The classroom opens, in two places (door and window) on a distant background hardly suggested: a rural and hilly landscape. The horizon is blocked by the hesitant, curious, timid and almost fearful crowd of Alsatians also in costume. They remain outside, simple witnesses of the scene, facing and mirroring the spectators that we are. Both in motion (they approach slowly, bend over) and static (almost frozen with hesitation) they contrast with the movements animating the class. Removing the depth of field, they reinforce and focus the intensity of the scene playing out in front of them.

Interpretation

The school of the Republic: one of the places of the fight for France and its values

The lithography wants to communicate the patriotic impulse: it is about mobilize the greatest number by insisting on the merits and the crucial character of this war. It is a question of survival: that of the individual soldier merges with that of the Republic. To this end, the image is simple and straightforward, conveying unifying, mobilizing and easily recognizable values. It is urgent: has the author himself not abandoned light subjects, simplified his style to contribute to propaganda and the war effort?
The title of the series, Glorious pages, and the legend of this lithograph, The day of glory has come refer to The Marseillaise, composed precisely in Strasbourg, during the war which already opposed, in 1792, France and Prussia. Daughter of the Revolution and its heroes, the IIIe République will in turn write glorious pages of history. And one of those rare and privileged moments "has arrived", when you have to be faithful to the greatness of your past and effectively defend the values ​​of the motherland. The glorious history of the Nation, sung and taught in the schools of the Republic is thus, more than ever, ofactuality.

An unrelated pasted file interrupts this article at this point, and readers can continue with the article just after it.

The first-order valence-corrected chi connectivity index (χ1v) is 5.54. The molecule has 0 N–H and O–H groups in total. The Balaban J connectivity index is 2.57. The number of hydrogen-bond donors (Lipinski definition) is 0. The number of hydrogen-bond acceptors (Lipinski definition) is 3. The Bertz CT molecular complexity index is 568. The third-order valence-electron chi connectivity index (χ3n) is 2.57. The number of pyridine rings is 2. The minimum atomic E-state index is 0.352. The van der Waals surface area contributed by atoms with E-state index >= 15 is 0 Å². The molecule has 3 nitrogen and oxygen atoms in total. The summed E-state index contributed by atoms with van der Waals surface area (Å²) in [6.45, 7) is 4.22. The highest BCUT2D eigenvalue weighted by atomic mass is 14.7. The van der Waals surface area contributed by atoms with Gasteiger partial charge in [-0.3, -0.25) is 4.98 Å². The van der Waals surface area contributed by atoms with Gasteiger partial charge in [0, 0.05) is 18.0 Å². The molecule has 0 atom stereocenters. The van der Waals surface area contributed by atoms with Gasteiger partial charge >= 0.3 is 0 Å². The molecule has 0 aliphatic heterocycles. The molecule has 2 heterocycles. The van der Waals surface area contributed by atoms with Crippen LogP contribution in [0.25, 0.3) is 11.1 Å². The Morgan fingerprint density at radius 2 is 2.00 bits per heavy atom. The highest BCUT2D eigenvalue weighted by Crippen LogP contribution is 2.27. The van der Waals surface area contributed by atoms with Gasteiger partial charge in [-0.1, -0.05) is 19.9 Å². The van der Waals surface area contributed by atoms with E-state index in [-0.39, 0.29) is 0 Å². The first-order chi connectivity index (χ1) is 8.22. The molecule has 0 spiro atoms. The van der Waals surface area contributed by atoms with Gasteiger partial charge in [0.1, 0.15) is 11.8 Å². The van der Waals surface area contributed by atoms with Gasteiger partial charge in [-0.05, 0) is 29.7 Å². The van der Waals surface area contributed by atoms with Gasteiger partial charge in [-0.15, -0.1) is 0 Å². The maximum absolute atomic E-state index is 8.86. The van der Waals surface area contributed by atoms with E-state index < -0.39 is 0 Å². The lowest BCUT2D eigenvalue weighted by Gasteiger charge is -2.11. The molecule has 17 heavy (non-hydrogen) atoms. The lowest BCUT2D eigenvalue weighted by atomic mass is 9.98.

Republican France is symbolized by the classroom which contains and respects regional diversities (costumes), by integrating them into a unity of values. Primary school, made compulsory, secular and free by the Ferry laws of 1881-1882, teaches and implements republican principles, ensuring the equality of all in the right to education, as well as the progress of conditions and knowledge. It appears well as the place of a fight engaging the future of this Republic, at the conclusion of a series which mainly featured scenes of war.
Alsace is here, as in the whole series, fantastically reconquered. The saturation of the symbols (frame of the scene and elements present in this frame) marks the reconquest of the reinvested space. The first lesson, taught by a soldier who was perhaps a civilian teacher, consists in reminding these students (who, moreover, should not speak French, since this was prohibited by the German authorities) that they are children never forgotten in the Republic, and that they will also have to defend it and bring it to life.

  • childhood
  • War of 14-18
  • nationalism
  • propaganda
  • Alsace Lorraine
  • annexation
  • education
  • school
  • Third Republic
  • symbols

Bibliography

Jean-Pierre AZEMA and Michel WINOCK, The Third Republic, Paris, Calmann-Levy, 1970.Françoise MAYEUR, History of teaching and education volume III, 1789-1930, Paris, Tempus, 2004.Roland OBERLE, L'Alsace au temps du Reichsland, 1870-1914, Mulhouse, ADM éditions, 1990. Mona OZOUF, The School, the Church and the Republic 1871-1914, Paris, Seuil, coll. “Points Histoire”, 1982.

To cite this article

Alban SUMPF, "A lesson from France"